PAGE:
i can however tell you about the aka. for the sake of this story let's make this person a 40yo 70kg male of white european descent (and therefore, perhaps, deserving of an aka... wow, obama has really got to me).

    he was admitted to a podunk hospital and was kept for three days. during that time he lost pulses in his leg. many panicked calls were made by his nurse to the admitting physician. this physician, in my opinion, in the opinion of the vascular surgeon, in the opinion of the orthopedic surgeon, committed malpractice because the only thing he did was turn up the narcs. then a jury threw the case out. abso-fucking-lutely amazing. patient sent home on crutches, went to other provider, got hyperbarics, failed, went to BKA and then AKA due to proximal necrosis. happened within the past 50 years in a state or territory of the US or in mexico or guatemala.

  8. Cro-Fab is around $1,500/vial. Good reason to have insurance of some sort.

    There is a rattlesnake vaccine for dogs, from Red Rock. Useful for hunting and ranch dogs.

    I am sure evil BigPharma is keeping it from being used on humans.

  9. I LIKE Eastern Diamondbacks,
    keeps those annoying Jehohah's Witnesses on their toes.


  10. Yet another reason I'm glad I have knee-high boots.

  11. Rejoice, we do not live in Australia!
    Irukandji jellyfish, funnel-web spiders and other little critters.
    The only way I am willing to see Australia is on a video and I do travel a lot, but this is a huge turn-off for me. I know, I am a wimp when it comes to those things. Ask my husband: he is the designated insect/bug killer and he saves my life on a regular basis :-)

  12. Amy - Those funnel web spiders would totally freak me out, and I don't generally mind spiders or snakes.

    I read that those damned things eat mice, are aggressive rather than evasive, and can bite through shoe leather. I wonder what preys on them?

  13. Sad to say, most people who are bitten by snakes are trying to mess with them or kill them. Is it too much to ask people to just leave the wildlife alone? And those twits who brought the copperhead to the ER were risking getting themselves envenomated while capturing it, although I'm frankly shocked that they didn't just bludgeon it to death with a shovel (like most ophiophobes) and bring in the corpse (and if they do that, do NOT handle the corpse; they can bite you as a reflex for quite a while after apparent death).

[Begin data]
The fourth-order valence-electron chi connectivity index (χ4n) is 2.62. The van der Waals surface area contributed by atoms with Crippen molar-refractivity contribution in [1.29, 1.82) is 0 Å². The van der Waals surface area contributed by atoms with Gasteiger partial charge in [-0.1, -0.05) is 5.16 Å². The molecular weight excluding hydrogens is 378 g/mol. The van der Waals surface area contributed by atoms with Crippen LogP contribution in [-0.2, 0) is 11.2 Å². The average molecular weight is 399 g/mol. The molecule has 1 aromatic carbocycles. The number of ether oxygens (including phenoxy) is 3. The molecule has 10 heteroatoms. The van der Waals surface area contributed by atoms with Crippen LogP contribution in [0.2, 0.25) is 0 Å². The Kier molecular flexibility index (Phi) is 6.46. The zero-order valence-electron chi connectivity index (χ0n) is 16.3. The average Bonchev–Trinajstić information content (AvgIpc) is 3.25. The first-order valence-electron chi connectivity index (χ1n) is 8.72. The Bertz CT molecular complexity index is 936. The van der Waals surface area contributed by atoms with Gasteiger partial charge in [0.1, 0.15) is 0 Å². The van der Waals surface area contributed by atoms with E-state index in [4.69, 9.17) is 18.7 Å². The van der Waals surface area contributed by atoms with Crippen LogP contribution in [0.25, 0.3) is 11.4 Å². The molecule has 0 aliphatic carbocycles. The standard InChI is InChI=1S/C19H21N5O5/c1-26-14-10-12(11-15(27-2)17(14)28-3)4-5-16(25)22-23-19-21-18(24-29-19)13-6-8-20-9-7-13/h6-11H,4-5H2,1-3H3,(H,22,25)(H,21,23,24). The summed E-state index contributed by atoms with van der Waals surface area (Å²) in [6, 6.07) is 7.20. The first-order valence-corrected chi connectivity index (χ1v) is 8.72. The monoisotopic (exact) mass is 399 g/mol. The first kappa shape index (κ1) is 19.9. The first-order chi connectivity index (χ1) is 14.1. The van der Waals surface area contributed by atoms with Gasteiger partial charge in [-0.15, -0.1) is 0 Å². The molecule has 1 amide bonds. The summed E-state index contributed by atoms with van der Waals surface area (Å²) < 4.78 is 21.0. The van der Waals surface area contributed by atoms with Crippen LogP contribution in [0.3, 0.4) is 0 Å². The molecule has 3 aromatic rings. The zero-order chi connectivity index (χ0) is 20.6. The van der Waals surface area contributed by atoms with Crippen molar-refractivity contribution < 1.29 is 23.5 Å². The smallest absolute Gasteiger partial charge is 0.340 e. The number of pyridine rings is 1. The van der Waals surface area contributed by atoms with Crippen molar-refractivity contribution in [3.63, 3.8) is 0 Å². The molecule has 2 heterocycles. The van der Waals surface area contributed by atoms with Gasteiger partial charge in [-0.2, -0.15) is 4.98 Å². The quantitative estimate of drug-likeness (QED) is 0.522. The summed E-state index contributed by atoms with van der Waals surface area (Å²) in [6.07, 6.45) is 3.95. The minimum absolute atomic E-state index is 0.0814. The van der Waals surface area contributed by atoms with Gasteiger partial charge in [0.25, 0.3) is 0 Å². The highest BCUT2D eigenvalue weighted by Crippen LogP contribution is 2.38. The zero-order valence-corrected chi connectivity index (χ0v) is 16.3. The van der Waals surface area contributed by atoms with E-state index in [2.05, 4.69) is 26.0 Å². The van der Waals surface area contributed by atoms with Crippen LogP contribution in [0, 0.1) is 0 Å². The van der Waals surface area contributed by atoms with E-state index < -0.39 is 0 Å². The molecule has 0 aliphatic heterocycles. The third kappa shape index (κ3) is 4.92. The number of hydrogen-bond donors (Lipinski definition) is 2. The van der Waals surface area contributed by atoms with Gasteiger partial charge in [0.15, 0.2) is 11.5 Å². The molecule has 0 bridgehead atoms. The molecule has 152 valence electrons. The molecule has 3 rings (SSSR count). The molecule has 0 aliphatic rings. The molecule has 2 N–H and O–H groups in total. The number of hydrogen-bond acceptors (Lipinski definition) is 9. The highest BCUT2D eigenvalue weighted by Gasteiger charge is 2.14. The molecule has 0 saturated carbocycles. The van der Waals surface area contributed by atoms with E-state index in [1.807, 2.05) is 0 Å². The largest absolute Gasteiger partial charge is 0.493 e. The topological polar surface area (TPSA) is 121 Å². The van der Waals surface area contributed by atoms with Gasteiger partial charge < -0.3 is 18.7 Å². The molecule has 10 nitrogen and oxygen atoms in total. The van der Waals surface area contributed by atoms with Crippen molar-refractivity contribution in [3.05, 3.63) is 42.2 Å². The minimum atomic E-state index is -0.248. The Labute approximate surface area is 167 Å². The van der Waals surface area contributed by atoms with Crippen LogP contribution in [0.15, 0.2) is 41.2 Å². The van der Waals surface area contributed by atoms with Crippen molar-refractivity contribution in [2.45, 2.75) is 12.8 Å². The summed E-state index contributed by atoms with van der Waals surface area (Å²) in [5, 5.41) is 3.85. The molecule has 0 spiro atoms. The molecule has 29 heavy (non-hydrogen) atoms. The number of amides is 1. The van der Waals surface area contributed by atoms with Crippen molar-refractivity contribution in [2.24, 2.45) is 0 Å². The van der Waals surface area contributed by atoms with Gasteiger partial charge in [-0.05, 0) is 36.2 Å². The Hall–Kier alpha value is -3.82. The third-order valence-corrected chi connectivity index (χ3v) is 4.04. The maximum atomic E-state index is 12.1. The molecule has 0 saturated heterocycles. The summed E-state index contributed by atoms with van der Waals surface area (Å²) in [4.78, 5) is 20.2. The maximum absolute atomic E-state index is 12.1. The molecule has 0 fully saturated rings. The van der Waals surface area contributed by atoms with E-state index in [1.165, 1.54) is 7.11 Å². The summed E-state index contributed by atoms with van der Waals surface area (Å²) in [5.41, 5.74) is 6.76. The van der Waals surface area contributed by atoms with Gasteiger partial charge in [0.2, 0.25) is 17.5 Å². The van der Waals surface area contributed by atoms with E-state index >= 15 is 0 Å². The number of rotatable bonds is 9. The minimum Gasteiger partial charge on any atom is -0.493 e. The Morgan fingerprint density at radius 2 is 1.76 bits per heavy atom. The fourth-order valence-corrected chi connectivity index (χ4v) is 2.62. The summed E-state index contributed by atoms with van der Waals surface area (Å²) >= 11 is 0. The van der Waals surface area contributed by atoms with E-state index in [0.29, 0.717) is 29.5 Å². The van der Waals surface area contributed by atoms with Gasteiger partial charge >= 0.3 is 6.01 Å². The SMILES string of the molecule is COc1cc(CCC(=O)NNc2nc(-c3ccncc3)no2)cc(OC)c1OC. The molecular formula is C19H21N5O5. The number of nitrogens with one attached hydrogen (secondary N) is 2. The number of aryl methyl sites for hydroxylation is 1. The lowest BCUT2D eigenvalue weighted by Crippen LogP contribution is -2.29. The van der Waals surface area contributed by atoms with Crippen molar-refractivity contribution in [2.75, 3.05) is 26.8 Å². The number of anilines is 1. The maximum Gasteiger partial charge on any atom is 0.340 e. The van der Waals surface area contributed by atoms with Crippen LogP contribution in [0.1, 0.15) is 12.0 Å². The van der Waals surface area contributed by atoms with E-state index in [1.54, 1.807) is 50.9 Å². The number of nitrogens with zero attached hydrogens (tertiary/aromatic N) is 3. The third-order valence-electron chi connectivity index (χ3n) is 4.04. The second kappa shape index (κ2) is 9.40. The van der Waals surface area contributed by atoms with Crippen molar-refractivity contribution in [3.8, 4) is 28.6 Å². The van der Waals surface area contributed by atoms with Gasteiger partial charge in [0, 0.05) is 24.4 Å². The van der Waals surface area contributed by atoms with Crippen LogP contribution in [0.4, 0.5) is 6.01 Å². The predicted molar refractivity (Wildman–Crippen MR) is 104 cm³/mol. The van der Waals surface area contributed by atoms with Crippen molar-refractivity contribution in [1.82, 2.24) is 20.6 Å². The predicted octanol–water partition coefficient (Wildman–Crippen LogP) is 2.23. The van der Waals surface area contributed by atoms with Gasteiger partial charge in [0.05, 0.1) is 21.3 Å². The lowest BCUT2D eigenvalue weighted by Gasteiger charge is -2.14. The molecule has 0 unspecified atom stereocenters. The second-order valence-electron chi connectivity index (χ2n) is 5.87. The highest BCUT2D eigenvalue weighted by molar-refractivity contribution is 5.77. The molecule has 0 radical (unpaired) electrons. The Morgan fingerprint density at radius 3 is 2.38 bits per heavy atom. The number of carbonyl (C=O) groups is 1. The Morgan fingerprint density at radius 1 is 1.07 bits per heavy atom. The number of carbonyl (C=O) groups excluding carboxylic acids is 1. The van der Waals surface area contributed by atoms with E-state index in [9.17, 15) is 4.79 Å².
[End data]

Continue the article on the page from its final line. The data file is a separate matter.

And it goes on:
14. Meh. Knee-high boots aren't that helpful; a good sized rattler, or cottonmouth, or copperhead, can easily penetrate leather that is thin/flexible enough for boots. Some folks wear "snake chaps," heavy plasticky/ canvas doohickeys. I've tried plastic shields that cover your calves and boot-tops, but their both clumsy solutions. Personally, I just follow the old rule of "step on the rock/fallen tree, not over it." Stepping over an object exposes the back of your leg to a critter that is freaked out by the sudden appearance of your leg. I suspect 911 stepped over a boulder, as a guess. The rule is to step on the object, then take your next step as far away from the object as you safely can.

    I also don't mess with the boots/chaps/calf guards anymore, because the good-sized rattlers we have around here can break your freakin' leg with a strike; imagine Mike Tyson, in his prime, with a free shot at your tibia. My rule is (knocks on wooden head) avoid, avoid, avoid!

  15. CJrun,
    i didn't get struck... it was my patient. he was not happy.

  16. I about stepped on a rattlesnake once. Out for a walk mid-morning and stumbled across it in the dirt driveway that led to my mom's house. It blended in very well!

    Fortunately for me, it must have been feeling sluggish when it crawled out there to soak up the sun. It made a noise which caught my attention as I approached it. As to a critter being freaked out by my appearance, I assure you the feeling was mutual!

  17. 911, I too wondered, "What'd that 911 get himself into now? He's got time on his hands, thinks he'll go out hiking... shoulda just stayed at the old job!" So glad it wasn't your personal story :o)

    I have a friend who got tossed off a horse r/t rattler. He landed on a rock, big time open femur.

  18. Any of you docs care to do a post on the whole Swine Flu thing? Thoughts about the vaccine the government's pushing that nobody can get. At least Louisiana can't get it because George Bush doesn't like black people...wait a minute...

    Are you docs vaccinated, are you going to be? The chances of horrible side-effects is no greater than with any flu shot is it? Got a friend who'se an ER nurse, and she's like "I'm not taking a first run vaccine." And I was like but every flu vaccine is a first run vaccine. It's new every year.

    Why does it not surprise me that Obama's government can't deliver the 140 million doses that were promised and so far we only have 11 million available. I mean, he's the president. Why hasn't he solved the problem already?


  19. As a non-medico, I have a thought on vaccine production. I'll bet you could produce a lot of vaccine, operating 24 hours a day, 7 days a week, but you'd have to charge big bucks for that, to cover all of the overtime. Then, you'd be called out for gouging people during a "crisis." Screw that and the trouble. Just crank it out at a moderate rate and stay under the radar. Productivity may be punished!

  20. Yeah, but apparently we've got enough to share with people in other countries. WTF?